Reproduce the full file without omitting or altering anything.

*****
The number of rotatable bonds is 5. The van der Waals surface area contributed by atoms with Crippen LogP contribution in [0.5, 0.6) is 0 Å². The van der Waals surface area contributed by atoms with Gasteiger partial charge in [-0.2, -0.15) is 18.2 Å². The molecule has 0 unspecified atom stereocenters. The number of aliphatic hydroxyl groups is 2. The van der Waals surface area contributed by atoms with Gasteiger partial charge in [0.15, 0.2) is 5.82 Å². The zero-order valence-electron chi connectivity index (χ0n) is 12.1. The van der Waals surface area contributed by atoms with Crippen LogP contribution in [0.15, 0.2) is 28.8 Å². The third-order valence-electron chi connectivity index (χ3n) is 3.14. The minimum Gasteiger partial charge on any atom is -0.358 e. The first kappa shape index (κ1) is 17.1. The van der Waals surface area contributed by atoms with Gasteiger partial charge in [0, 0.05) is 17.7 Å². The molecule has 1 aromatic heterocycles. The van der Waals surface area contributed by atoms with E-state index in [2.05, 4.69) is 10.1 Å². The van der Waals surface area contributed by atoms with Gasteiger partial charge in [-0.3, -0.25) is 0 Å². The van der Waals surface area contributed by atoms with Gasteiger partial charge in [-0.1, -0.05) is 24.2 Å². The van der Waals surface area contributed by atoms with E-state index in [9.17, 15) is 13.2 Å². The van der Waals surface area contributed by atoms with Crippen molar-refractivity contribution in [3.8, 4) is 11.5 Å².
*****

The number of rotatable bonds is 5. The van der Waals surface area contributed by atoms with Crippen LogP contribution in [0.5, 0.6) is 0 Å². The van der Waals surface area contributed by atoms with Gasteiger partial charge in [-0.2, -0.15) is 18.2 Å². The molecule has 0 unspecified atom stereocenters. The number of aliphatic hydroxyl groups is 2. The van der Waals surface area contributed by atoms with Gasteiger partial charge in [0.15, 0.2) is 5.82 Å². The zero-order valence-electron chi connectivity index (χ0n) is 12.1. The van der Waals surface area contributed by atoms with Crippen LogP contribution in [0.15, 0.2) is 28.8 Å². The third-order valence-electron chi connectivity index (χ3n) is 3.14. The minimum Gasteiger partial charge on any atom is -0.358 e. The first kappa shape index (κ1) is 17.1. The van der Waals surface area contributed by atoms with Gasteiger partial charge in [0, 0.05) is 17.7 Å². The molecule has 1 aromatic heterocycles. The van der Waals surface area contributed by atoms with E-state index in [2.05, 4.69) is 10.1 Å². The van der Waals surface area contributed by atoms with Gasteiger partial charge in [-0.3, -0.25) is 0 Å². The van der Waals surface area contributed by atoms with Gasteiger partial charge in [-0.1, -0.05) is 24.2 Å². The van der Waals surface area contributed by atoms with E-state index in [9.17, 15) is 13.2 Å². The van der Waals surface area contributed by atoms with Crippen molar-refractivity contribution in [3.8, 4) is 11.5 Å².